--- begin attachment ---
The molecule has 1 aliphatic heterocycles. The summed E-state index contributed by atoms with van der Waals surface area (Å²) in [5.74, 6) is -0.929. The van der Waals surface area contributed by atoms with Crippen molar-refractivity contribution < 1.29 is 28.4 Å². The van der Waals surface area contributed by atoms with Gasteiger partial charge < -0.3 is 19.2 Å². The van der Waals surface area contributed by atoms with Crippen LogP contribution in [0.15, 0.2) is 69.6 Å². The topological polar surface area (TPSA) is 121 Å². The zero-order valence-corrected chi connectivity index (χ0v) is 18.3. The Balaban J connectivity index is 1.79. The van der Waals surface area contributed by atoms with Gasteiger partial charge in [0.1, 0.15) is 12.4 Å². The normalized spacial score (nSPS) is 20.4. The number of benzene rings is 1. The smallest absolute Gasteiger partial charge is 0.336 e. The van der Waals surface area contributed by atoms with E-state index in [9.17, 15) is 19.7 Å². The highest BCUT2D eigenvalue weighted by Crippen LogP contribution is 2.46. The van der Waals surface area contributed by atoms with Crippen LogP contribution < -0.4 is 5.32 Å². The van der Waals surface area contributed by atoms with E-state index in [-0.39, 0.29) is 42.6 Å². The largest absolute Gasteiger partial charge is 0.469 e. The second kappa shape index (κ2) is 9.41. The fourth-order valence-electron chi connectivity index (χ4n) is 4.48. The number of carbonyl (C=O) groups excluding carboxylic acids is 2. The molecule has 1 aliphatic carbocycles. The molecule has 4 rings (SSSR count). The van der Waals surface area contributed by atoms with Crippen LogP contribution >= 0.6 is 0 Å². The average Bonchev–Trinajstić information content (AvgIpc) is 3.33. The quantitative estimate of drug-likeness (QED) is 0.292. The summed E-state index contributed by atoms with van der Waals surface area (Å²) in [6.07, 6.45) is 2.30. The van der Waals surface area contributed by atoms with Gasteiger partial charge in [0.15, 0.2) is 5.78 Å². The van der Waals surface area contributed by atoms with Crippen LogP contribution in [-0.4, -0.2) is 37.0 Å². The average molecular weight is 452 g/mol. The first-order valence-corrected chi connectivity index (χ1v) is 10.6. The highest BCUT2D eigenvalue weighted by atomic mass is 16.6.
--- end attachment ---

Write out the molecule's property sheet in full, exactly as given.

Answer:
The molecule has 1 aliphatic heterocycles. The summed E-state index contributed by atoms with van der Waals surface area (Å²) in [5.74, 6) is -0.929. The van der Waals surface area contributed by atoms with Crippen molar-refractivity contribution < 1.29 is 28.4 Å². The van der Waals surface area contributed by atoms with Gasteiger partial charge < -0.3 is 19.2 Å². The van der Waals surface area contributed by atoms with Crippen LogP contribution in [0.15, 0.2) is 69.6 Å². The topological polar surface area (TPSA) is 121 Å². The zero-order valence-corrected chi connectivity index (χ0v) is 18.3. The Balaban J connectivity index is 1.79. The van der Waals surface area contributed by atoms with Gasteiger partial charge in [0.1, 0.15) is 12.4 Å². The normalized spacial score (nSPS) is 20.4. The number of benzene rings is 1. The smallest absolute Gasteiger partial charge is 0.336 e. The van der Waals surface area contributed by atoms with E-state index in [9.17, 15) is 19.7 Å². The highest BCUT2D eigenvalue weighted by Crippen LogP contribution is 2.46. The van der Waals surface area contributed by atoms with Crippen LogP contribution < -0.4 is 5.32 Å². The van der Waals surface area contributed by atoms with E-state index in [-0.39, 0.29) is 42.6 Å². The largest absolute Gasteiger partial charge is 0.469 e. The second kappa shape index (κ2) is 9.41. The fourth-order valence-electron chi connectivity index (χ4n) is 4.48. The number of carbonyl (C=O) groups excluding carboxylic acids is 2. The molecule has 1 aliphatic carbocycles. The molecule has 4 rings (SSSR count). The van der Waals surface area contributed by atoms with Crippen LogP contribution >= 0.6 is 0 Å². The average Bonchev–Trinajstić information content (AvgIpc) is 3.33. The quantitative estimate of drug-likeness (QED) is 0.292. The summed E-state index contributed by atoms with van der Waals surface area (Å²) in [6.07, 6.45) is 2.30. The van der Waals surface area contributed by atoms with Gasteiger partial charge in [0.15, 0.2) is 5.78 Å². The van der Waals surface area contributed by atoms with Crippen LogP contribution in [-0.4, -0.2) is 37.0 Å². The average molecular weight is 452 g/mol. The first-order valence-corrected chi connectivity index (χ1v) is 10.6. The highest BCUT2D eigenvalue weighted by atomic mass is 16.6.